Press Release – University of Auckland
Rosslyn Noonan, former Chief Commissioner for the New Zealand Human Rights Commission, has been appointed the first Visiting Fellow with The New Zealand Centre for Human Rights Law, Policy and Practice at the University of Auckland’s Law School.
“We’ve lacked a truly comprehensive, indepth focus on Human Rights within any of New Zealand’s universities. I see potential for the Centre to provide support for wider community initiatives to strengthen human rights, and to attract people for research from the Asia/ Pacific region – A key role I believe New Zealand universities should be playing,
“The Centre recognises that policy and practice are equally as important as law, and it shows a firm focus as a multi-disciplinary unit. I’m delighted to have the opportunity to support in its expansion and wider impact,” says Rosslyn Noonan.
Rosslyn’s significant impact in human rights has been felt both nationally and internationally through her lifelong dedication to supporting women, children, indigenous and minority culture groups. Key roles include Chief Commissioner, NZ Human Rights Commission (2001 to 2011) where she led the transformation of the Commission from an anti-discrimination body to an internationally recognised and accredited national human rights institution. From 2010 to 2012 she was Chair for the International Coordinating Committee of National Institutions for the Promotion and Protection of Human Rights (ICC) – Here she supported the establishment and strengthening of independent national human rights institutions to ensure they met international standards.
Previous positions include National Secretary, New Zealand Educational Institute/ Te Riu Roa (NZEI), National Executive of the New Zealand Council of Trade Unions, Commissioner for the Royal Commission on Social Policy, and Trade Union and Human Rights Co-ordinator for Education International (EI-IE). She was awarded a University of Auckland Distinguished Alumni Award in 2002 in recognition of her services to education and human rights both in New Zealand and internationally.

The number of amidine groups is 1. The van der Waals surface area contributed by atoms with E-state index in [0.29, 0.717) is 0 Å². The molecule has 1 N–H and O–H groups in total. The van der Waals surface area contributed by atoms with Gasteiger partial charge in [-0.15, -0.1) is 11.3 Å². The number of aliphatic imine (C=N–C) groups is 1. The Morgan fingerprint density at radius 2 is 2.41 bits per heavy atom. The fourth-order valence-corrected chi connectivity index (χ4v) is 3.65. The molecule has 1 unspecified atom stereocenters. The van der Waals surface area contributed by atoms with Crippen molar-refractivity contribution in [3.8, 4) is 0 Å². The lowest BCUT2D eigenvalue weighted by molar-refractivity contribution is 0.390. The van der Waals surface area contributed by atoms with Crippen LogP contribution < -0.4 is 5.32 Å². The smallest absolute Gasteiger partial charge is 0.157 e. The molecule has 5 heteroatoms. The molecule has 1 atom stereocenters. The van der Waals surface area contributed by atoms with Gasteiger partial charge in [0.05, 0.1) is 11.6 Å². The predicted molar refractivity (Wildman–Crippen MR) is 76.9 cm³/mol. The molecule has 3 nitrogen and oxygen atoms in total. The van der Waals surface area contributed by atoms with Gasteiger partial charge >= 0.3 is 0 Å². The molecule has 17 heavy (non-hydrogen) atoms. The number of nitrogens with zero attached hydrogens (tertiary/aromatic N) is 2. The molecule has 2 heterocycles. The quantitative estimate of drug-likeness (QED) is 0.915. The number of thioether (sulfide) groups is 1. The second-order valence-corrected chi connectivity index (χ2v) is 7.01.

Dean Andrew Stockley welcomed Rosslyn Noonan’s appointment saying that staff and students would benefit greatly from having the former Chief Human Rights Commissioner join the Law School.
Rosslyn is still exploring key areas of focus for her year ahead as Visiting Fellow at the University’s NZ Centre for Human Rights.
“In broad terms I am looking forward to reflecting on the development of national human rights institutions. These have been emerging over the last ten to fifteen years, as new pillars of the state in a sense. I’m interested in their development and their impact, as they are the only institution of the state that has independent recognition at the UN,” she says.
Another area of interest for Rosslyn is exploring what is required to ensure international human rights standards ratified by New Zealand are more systematically incorporated into law and policy developments, especially with regards to economic and social policy.
Alongside these sits a longstanding commitment to write the biography of Dr William Ball-Sutch, an economist highly esteemed by Rosslyn for his strong human rights and social justice approach, and subsequent impact on New Zealand’s development.